The retired police officer is accused of shooting his son, 22-year-old Timothy Davis Jr., to death at their Apopka home in what he said was self-defense after his son attacked him, injuring his knee in October.

Here’s another involving 3 children, and a custody hearing, plus prior assaults on the child and wife.  Dad managed to get himself shot (to death) after apparently attacking a state trooper.  I do not call this ‘tried and true.”  This was an American military, married in Germany, but the divorce action  appears to be HERE. He also was Marine Corps.   Here’s one from Texas; 40 year old father, who apparently had custody? (or certainly unsupervised visitation), emails nude pictures of his 12 year old daughter.   This man was living with his mother who, thankfully, was honest enough to do something about her pervert son, although somehow the courts weren’t alert to this in custody decisions:

by KHOU.com staff

khou.com
Posted on December 8, 2011 at 8:58 PM

KATY, Texas – A 40-year-old father is facing charges for allegedly distributing nude photos of his 12-year-old daughter online.
According to court documents, the suspect was living with his daughter at his mother’s house in Katy when the offenses occurred.
Investigators said that in August of 2011, the suspect’s mother found emails sent from the suspect’s gmail account that contained nude images of children.   Some of those images were of the suspect’s daughter, the grandmother said.

Sorry to bring up this very unpleasant reality-check, but when in Amicus Brief a parent-coordinator pusher talks about previously tried methods that work — the definition of “works” or “tried and true” generally just means “tried, sometimes resulting in death, physical or sexual abuse of minors post-separation, or having minor children showing up in child pornography in father’s possession.”  All of these were from December 2011 news articles, only.

Keep these incidents for a point of reference while I quote from p.12, a whole chapter on how parent coordinators have such difficult parents to deal with, poor them:

III. Parenting Coordinators Work With the Most Difficult Family Court Population – Those Most Prone to Assert Grievances and Challenge Decisionmakers

… cases are usually referred to parenting coordination because they are chronically litigious and difficult to manage.** These parents have often had several attorneys, evaluators, and mediators — professional hopping and shopping is rampant. Their court files are thick with motions, court appearances, and allegations of wrongdoing by the parents.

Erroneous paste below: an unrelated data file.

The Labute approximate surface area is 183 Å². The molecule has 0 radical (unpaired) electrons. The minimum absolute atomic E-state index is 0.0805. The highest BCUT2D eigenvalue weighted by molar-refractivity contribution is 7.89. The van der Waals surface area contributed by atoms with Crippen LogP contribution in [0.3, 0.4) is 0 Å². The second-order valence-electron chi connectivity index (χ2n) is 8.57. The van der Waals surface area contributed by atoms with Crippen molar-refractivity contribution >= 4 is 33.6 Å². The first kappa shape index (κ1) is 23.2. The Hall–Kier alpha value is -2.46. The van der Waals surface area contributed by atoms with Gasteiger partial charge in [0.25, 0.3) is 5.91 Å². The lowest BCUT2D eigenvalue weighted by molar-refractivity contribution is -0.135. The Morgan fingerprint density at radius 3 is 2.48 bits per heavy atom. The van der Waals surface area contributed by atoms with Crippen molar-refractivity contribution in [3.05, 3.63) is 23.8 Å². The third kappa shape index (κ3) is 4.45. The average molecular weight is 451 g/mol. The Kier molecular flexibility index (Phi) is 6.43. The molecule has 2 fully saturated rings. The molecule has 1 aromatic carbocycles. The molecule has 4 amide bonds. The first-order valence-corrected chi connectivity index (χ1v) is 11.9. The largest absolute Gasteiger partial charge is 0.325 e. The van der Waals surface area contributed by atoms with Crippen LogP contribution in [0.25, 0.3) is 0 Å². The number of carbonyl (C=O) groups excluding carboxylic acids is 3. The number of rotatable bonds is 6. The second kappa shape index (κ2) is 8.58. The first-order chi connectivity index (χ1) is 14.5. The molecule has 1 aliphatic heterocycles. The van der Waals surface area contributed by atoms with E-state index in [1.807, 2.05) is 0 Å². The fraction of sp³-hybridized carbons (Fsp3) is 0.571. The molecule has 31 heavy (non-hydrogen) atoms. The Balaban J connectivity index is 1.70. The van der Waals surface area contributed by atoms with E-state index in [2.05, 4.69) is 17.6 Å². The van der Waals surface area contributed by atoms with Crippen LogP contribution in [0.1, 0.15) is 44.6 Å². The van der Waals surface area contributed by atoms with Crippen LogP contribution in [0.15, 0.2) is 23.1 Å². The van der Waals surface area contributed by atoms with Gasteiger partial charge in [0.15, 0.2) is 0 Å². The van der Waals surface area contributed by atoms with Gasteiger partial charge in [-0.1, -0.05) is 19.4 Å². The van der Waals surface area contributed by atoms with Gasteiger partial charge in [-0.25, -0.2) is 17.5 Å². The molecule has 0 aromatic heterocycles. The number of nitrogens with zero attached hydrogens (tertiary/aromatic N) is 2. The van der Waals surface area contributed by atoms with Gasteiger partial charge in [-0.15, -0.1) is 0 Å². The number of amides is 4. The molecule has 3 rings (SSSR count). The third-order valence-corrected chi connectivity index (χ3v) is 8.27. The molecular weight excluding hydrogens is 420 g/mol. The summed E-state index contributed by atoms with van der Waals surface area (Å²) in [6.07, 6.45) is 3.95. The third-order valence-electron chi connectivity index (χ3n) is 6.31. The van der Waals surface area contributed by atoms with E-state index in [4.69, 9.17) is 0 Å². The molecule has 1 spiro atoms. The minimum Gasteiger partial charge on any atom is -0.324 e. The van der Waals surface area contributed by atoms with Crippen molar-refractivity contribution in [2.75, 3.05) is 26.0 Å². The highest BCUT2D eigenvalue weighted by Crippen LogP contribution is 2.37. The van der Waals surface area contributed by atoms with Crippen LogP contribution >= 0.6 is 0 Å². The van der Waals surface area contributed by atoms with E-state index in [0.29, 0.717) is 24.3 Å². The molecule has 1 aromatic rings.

Coates, Deutsch et al. (2004) Parenting Coordination for High-Conflict Families 42 Fam. Ct. Rev. 246, 252

**Difficult-to manage parents are the bread and butter of the family court.  They are the income producers.  Assigning them to parent coordination is yet one more source of income for the professionals, taken from either the parents, or (looks like there’s some effort to make even broke parents participate in this too — AFCC-CA has a workshop or presentation, on the 2012 hearing on this).

Perhaps the professionals in question should re-think the business of “managing parents” to start with.

So, the opening quote to this chapter is from two long-time AFCC professionals (Coates/Deutsch) in an AFCC publication?, although it’s only 2004, using an AFCC-originated concept and term, “high-conflict families” (although I hear Bill Eddy now says they are high-conflict individuals — see my post on “yet another AFCC wet dream.” and his High-conflict Institute….)

The child custody cases referred to parenting coordinators are the most complex, acrimonious, difficult and demanding cases. Most parents regain their perspective and bearings within two years of separation, and do not need this kind of intensive and ongoing service model. Parents who continue to re- turn to court with enforcement and modification requests after completing co- parenting educational programs,* and after a child custody evaluation are can- didates for parenting coordination,

* perhaps this speaks to the quality of the co-parenting educational programs, more than the parents.

* or perhaps they are pissed at being forced to take co-parenting classes to start with, not mentioning affected if they also have to pay.

Parents who need a PC intervention are typically a special group for whom the passage of time has not reduced the rage and angry behaviors of at least one if not both parents.

A casual dismissal of whether it’s just one — or both — parents here.  We KNOW that many of these cases — not just some — are in fact cases involving danger, abuse, and etc.   These cases do NOT belong in family court at all — but they are there because of greed of professionals, and because of the fatherhood movement (backlash to feminism) that incentivizes and insists that single motherhood is bad for kids.  For that matter, even if Mom remarries happily, it’s still supposedly bad for the world if biological father isn’t in his kids’ life.